Both positions have multiple glimmers of legitimacy, a fact that seems obvious to all except those involved in the fight.
Through commentary, essays on both sides of the battle, articles, interest group papers, and cases, this text is designed to help students comprehend this 40-year struggle. Does the tort system yield inefficient and counter-productive results (e.g., a less competitive market and higher prices), or is it that prized legal regime its supporters contend, preserving fragile rights of injured consumers?
Monday, June 12, 2017
James Goudkamp has posted to SSRN the Introduction to his book Tort Law Defences. The abstract provides:
The law of torts recognises many defences to liability. While some of these defences have been explored in detail, scant attention has been given to the theoretical foundations of defences generally. In particular, no serious attempt has been made to explain how defences relate to each other or to the torts to which they pertain. The goal of this book is to reduce the size of this substantial gap in our understanding of tort law. The principal way in which it attempts to do so is by developing a taxonomy of defences. The book shows that much can be learned about a given defence from the way in which it is classified.
Friday, May 19, 2017
The latest edition of Marshall Shapo's products liability treatise is available from Elgar. The blurb provides:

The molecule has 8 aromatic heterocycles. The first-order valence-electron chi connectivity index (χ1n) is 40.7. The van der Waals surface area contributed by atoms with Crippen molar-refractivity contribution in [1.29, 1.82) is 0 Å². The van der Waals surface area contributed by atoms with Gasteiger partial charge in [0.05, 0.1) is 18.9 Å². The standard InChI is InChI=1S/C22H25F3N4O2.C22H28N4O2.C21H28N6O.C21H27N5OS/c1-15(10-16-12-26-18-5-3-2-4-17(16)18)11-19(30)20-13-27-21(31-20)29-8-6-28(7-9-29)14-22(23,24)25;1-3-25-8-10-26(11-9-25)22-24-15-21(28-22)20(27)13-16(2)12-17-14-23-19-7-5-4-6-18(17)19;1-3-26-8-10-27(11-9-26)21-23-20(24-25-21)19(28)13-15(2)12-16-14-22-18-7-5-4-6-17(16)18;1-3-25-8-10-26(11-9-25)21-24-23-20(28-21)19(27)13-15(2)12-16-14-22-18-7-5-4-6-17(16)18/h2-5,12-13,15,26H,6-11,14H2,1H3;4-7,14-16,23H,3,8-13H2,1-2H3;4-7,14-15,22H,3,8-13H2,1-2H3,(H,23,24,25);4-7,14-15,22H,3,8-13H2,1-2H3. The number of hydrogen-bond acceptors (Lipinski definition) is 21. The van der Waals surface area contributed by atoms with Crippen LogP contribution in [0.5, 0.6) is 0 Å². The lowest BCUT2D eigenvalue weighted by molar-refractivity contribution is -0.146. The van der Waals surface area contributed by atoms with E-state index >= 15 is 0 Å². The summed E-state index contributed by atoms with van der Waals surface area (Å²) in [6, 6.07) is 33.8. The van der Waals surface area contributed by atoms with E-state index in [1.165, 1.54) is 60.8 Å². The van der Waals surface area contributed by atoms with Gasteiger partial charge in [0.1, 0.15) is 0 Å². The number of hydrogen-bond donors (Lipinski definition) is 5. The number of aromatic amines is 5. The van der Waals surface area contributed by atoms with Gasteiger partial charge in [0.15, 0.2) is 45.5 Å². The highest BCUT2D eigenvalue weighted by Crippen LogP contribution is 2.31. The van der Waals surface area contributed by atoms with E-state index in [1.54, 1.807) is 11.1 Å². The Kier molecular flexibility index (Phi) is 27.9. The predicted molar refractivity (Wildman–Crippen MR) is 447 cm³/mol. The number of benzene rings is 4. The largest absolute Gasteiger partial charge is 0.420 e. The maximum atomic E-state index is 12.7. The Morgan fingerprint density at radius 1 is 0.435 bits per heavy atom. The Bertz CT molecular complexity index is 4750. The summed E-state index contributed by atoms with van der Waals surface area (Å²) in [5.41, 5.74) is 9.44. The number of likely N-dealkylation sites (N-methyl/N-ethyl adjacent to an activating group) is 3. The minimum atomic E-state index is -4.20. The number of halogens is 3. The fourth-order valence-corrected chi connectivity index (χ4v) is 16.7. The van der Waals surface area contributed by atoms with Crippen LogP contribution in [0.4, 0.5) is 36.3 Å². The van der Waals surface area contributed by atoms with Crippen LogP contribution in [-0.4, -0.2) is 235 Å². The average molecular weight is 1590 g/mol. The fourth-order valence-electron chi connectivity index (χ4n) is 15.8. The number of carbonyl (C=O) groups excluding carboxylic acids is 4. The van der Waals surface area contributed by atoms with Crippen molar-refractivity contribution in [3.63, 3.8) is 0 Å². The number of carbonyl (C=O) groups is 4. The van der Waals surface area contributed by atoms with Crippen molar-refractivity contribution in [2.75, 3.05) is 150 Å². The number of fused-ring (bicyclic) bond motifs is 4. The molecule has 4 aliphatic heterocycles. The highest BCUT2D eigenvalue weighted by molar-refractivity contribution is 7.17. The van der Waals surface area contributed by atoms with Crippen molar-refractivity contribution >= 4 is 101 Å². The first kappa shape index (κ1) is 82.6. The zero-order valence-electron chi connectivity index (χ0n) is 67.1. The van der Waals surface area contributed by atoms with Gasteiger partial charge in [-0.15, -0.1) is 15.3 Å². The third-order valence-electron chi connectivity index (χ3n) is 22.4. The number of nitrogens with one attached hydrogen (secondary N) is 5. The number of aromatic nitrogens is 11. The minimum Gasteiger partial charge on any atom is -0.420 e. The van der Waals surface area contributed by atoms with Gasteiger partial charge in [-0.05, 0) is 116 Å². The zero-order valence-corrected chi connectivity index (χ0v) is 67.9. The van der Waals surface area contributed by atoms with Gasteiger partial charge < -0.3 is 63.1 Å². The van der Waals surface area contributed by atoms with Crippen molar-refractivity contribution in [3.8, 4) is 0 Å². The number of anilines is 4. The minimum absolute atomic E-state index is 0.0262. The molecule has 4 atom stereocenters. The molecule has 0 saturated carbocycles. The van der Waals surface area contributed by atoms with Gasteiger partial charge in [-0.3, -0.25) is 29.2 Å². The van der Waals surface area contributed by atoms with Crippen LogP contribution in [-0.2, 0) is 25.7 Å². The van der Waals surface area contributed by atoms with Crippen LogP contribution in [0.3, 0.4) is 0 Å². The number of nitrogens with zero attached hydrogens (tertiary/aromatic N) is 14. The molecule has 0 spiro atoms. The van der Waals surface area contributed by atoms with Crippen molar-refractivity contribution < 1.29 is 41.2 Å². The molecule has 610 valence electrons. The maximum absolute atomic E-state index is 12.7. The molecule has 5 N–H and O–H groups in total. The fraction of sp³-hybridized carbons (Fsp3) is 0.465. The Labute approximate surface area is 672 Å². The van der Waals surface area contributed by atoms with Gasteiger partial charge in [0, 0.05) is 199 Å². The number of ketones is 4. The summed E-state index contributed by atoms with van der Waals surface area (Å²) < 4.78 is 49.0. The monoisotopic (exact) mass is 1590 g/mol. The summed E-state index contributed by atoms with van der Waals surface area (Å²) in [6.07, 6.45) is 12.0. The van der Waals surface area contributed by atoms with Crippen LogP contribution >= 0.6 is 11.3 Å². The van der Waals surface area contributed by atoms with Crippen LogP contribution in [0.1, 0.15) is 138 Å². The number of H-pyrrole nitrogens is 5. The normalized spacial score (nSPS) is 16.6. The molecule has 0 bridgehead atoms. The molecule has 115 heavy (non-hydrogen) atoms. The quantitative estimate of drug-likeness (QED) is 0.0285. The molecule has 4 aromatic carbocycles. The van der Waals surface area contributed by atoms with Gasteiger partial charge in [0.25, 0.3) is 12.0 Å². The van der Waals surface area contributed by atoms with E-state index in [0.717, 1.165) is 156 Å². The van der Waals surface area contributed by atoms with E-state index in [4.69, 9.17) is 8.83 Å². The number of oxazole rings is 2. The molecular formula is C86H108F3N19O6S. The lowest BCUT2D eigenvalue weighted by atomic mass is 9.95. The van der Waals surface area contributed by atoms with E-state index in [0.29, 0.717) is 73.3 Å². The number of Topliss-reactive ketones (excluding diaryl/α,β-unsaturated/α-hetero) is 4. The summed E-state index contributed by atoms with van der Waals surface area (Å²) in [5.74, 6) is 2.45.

Tuesday, February 7, 2017
Mike Wells has posted to SSRN Harmonizing European Tort Law and the Comparative Method: Basic Questions of Tort Law from a Comparative Perspective. The abstract provides:
This is a book review of Basic Questions of Tort Law from a Comparative Perspective, edited by Professor Helmut Koziol. This book is the second of two volumes on “basic questions of tort law.” In the first volume, Professor Helmut Koziol examined German, Austrian, and Swiss tort law. In this volume Professor Koziol has assembled essays by distinguished scholars from several European legal systems as well as the United States and Japan, each of whom follows the structure of Koziol’s earlier book and explains how those basic questions are handled in their own systems.
This review focuses on Professor Koziol’s ultimate aim of harmonization, and on the contribution of these essays to that project. Harmonization of tort law across the member states is not just a matter of working out answers to such questions as the content of the liability rule or whether non-pecuniary harm should be recoverable. Harmonization raises an issue of European Union federalism. That question is not explicitly addressed in either volume, yet the value of the project, and prospects for its success, turn on the answer to it. I argue that Professor Koziol has not made a convincing case for EU displacement of member state tort law.
Wednesday, January 25, 2017
Scott Hershovitz has posted to SSRN The Search for a Grand Unified Theory of Tort Law. The abstract provides:
Tuesday, January 3, 2017
Ariel Porat has posted to SSRN The Future of Law and Economics and the Calabresian External Moral Costs. The abstract provides:
This short essay is a contribution to a symposium held at the Hebrew University of Jerusalem on Professor Calabresi's "The Future of Law and Economics." It focuses on Calabresi's arguments that tort law facilitates a modified market for merit goods, and that external moral costs should be seriously taken into account by the state and the law in making and implementing difficult social choices. The essay points out two categories of situations where tort law fails to facilitate modified markets for merit goods, and highlights the hurdles in considering external moral costs at least in some cases.